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Your veterinarian will separate the kitten's eyelids by moistening them and pulling them gently apart. Once the eyes have been opened, your veterinarian will be able to wash the eye and the eyelids to get the infected cellular matter out. To prevent the eyelids from sticking together again, warm compresses will be applied, and will be recommended for home treatment as well. Your veterinarian will also prescribe a topical antibiotic ointment to be applied to the eye.
Apply warm (not hot) compresses to the kitten's eyes after returning home, to prevent the eyelids from sticking together again, and follow through with the full course of the prescribed antibiotic medication. If it appears that the infection is limited to only one or a couple of the kittens in the litter, you will still need to be watchful for signs of eye infection in litter-mates, even if they do appear healthy, so that you can act quickly if symptoms appear.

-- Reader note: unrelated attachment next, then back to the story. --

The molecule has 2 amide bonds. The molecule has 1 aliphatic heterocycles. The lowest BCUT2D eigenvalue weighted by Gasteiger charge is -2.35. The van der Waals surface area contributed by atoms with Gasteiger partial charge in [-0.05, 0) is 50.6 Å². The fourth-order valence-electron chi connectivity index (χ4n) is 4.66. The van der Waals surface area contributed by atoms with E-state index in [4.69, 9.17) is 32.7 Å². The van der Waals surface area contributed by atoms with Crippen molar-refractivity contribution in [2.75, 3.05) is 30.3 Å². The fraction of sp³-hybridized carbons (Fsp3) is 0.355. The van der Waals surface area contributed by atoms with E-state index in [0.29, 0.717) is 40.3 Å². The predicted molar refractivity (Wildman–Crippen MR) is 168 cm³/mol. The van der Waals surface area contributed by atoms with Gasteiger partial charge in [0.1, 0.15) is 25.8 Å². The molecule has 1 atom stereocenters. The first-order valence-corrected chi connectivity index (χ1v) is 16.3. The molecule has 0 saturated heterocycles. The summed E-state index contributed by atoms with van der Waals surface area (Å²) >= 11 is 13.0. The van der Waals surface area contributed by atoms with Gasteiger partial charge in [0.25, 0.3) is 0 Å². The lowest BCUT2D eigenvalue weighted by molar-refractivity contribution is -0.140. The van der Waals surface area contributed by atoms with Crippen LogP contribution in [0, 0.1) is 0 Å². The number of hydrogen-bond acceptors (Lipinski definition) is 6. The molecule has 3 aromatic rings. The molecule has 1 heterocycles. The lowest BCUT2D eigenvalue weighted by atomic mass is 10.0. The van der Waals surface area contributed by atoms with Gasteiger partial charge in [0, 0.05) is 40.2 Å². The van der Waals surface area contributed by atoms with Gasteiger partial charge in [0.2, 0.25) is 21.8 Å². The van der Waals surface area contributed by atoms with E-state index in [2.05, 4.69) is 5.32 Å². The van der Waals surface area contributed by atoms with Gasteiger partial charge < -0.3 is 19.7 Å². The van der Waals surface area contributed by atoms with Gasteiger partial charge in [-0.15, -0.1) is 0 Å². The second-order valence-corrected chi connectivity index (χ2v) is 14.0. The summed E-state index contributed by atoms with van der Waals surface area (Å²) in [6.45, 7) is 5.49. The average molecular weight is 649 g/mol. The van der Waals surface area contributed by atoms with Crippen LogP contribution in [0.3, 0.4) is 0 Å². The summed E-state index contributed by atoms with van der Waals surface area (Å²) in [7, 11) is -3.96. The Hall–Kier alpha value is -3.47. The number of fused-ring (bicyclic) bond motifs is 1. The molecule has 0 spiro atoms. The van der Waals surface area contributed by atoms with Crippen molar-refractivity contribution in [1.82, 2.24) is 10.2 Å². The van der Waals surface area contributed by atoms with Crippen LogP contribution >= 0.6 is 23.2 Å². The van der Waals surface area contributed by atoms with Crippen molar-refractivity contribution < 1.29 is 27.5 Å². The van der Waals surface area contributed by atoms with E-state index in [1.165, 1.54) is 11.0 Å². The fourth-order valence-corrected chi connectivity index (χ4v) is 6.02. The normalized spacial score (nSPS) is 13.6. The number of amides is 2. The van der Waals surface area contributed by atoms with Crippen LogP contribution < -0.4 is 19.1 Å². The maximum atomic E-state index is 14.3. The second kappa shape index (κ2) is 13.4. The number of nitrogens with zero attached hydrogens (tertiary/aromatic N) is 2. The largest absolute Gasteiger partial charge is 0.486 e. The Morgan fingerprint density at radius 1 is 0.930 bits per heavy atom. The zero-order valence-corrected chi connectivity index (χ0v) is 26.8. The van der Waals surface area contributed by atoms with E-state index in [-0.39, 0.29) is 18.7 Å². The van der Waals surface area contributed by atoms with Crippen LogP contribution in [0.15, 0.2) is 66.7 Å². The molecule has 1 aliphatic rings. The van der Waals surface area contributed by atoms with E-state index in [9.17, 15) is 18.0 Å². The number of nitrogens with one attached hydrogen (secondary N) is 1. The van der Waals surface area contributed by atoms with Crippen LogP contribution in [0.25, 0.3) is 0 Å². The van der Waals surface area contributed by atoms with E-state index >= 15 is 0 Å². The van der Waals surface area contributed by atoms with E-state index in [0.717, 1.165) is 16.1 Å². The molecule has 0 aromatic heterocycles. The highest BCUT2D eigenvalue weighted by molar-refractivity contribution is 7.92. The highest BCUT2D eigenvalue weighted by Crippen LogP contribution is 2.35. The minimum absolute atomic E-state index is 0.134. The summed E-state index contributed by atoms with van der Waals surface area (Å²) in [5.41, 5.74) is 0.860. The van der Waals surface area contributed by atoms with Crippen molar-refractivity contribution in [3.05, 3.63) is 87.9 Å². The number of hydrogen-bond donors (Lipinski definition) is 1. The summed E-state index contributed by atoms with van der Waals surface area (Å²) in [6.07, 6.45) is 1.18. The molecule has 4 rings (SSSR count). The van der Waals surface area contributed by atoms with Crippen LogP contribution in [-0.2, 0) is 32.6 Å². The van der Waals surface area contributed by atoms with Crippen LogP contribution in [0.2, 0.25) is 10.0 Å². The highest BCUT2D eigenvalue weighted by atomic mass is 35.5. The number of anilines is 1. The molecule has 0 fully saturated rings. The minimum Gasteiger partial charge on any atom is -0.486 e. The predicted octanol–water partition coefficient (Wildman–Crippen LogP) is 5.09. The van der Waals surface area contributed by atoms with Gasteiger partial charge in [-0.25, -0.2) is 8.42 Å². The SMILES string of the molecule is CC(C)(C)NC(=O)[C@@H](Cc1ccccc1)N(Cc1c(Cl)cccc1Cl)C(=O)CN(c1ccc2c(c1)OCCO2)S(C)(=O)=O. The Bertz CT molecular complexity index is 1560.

Some bacterial infections of the eye are highly contagious, and you will want to keep the uninfected newborns from contracting the infection. Have your veterinarian advise you on whether you will need to isolate the infected, or uninfected, newborns from each other (do not isolate unless it is necessary, since it is important for the social and physical development of the newborn kitten to be close to its mother and litter-mates). Be sure to keep the areas in which the mother and newborns sleep and eat clean and hygienic, and wash the mother's nipples using only warm water -- no soap, as soap can lead to cracking and bleeding of the nipples -- or as your veterinarian advises.
An in-depth examination of the properties of urine; used to determine the presence or absence of illness
Something that is related to the whole body and not just one particular part or organ
A product made of fluid, cell waste, and cells
A special type of tissue that exudes mucus